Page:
You Can’t Teach an Old Brain … or Can You?

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Image from BlatantNews.com

In her New York Times article “How to Train the Aging Brain,” Barbara Strauch discusses ways in which people in middle age and beyond can keep their brains strong and nimble. Although there is no lack of evidence that certain brain functions, such as memory, tend to weaken in aging people, scientists now agree that brains not only continue to develop but actually become more capable of discovering big-picture patterns instrumental in problem solving. However, it is essential that aging people practice their brains’ functionality by maintaining and fostering connections between acquired knowledge and today’s changing perceptions of almost every subject. Continue reading

Stop Making Sense

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Image by Dan Nevill*

Adult human beings are chronic sense-makers. Surrounded by dizzying ideas and sensations, we work to make them manageable: we classify things so that when we encounter something new, we can drop it conveniently into a folder in our mental file cabinet. When we’re working on a project, we focus on that exclusively and block out all “distractions.” This narrowing and organizing is necessary, of course; without it, we’d too be confused to ever get anything done. But might such confusion also be an asset?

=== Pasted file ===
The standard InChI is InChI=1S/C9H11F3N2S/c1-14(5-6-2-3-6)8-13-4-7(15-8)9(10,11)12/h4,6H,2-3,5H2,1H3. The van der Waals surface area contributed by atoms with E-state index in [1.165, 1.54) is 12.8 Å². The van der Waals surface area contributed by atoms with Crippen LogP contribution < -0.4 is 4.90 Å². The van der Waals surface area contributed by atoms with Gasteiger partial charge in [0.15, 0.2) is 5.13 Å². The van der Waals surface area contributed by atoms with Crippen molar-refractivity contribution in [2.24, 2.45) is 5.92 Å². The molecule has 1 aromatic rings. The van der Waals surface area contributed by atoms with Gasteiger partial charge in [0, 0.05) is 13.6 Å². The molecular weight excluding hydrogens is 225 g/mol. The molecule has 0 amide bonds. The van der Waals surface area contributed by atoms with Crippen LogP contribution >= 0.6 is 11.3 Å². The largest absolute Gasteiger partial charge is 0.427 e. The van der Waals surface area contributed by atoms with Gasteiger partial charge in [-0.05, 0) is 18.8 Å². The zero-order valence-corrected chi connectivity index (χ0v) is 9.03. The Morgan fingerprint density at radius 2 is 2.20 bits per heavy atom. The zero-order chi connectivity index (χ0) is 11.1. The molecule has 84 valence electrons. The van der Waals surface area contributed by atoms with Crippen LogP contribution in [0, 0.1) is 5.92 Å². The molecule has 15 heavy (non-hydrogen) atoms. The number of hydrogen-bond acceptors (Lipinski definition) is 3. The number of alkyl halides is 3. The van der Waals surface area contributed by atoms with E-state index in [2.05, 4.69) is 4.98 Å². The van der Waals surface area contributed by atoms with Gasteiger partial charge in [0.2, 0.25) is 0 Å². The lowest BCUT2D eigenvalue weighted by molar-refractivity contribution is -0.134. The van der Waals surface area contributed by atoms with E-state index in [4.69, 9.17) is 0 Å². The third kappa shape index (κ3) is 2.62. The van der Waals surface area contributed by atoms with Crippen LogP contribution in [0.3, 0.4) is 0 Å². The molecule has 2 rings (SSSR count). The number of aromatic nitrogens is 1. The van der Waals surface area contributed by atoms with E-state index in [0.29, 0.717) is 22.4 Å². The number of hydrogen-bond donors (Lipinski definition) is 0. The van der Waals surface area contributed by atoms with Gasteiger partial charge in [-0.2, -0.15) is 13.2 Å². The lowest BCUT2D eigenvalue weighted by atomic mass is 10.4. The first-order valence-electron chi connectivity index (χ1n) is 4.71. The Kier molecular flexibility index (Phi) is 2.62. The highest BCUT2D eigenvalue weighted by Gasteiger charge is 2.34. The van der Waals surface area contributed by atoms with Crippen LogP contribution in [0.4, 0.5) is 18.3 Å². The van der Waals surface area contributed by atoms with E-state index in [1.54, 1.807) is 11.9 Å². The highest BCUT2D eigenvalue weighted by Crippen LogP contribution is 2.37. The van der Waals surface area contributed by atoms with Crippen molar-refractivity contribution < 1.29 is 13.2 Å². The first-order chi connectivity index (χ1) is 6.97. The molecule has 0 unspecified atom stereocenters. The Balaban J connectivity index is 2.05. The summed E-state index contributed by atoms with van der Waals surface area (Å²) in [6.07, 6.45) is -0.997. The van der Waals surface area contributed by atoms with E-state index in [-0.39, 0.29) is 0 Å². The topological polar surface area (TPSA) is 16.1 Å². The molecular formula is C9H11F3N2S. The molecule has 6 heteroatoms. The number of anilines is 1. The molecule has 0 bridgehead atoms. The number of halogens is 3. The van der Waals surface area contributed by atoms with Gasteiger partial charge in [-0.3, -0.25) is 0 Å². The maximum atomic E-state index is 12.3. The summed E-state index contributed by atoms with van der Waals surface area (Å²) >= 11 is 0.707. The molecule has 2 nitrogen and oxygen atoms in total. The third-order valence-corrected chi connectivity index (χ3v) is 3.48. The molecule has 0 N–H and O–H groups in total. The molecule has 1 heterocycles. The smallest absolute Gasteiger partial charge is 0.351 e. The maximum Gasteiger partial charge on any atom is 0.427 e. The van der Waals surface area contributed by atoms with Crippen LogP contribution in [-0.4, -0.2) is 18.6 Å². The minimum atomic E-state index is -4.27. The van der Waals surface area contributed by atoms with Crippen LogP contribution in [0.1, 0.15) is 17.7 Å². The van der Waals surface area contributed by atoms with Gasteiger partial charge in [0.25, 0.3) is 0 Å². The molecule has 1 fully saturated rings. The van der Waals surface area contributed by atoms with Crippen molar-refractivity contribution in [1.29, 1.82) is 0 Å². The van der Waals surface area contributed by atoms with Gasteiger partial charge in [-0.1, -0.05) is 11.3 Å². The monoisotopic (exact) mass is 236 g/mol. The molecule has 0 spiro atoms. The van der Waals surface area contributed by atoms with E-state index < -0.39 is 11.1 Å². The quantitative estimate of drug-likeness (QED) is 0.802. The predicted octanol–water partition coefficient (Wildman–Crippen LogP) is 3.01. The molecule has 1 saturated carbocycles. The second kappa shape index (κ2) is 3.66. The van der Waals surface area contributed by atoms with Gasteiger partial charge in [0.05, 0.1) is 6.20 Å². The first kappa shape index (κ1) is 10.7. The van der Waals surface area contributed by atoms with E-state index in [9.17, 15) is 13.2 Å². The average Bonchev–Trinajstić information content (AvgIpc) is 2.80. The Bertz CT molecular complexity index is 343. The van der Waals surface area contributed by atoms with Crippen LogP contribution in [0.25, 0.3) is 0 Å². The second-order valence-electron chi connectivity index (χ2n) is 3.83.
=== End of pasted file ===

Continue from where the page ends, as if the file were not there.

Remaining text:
For years I was an avid spelunker—that is, I liked to explore caves. My experiences visiting them have taught me a valuable lesson about imagination. Let me explain. When you enter a cave, you turn off your everyday sensory expectations; you step into a dark, mysterious world different from the one to which you’re accustomed. But as you spend six, eight, ten hours underground, you adapt to your environment and acquire an alternate way of seeing. When you finally emerge, however, the real shock comes: after hours of blackness, the colorful aboveground world is more vivid than ever. It stimulates your visual receptors. But in that moment you’re too overwhelmed for your usual organizational mechanisms to kick in. Instead of defined objects, you see floating blurs of color and texture. This may be disorienting, but it’s also liberating and, literally, eye-opening! Continue reading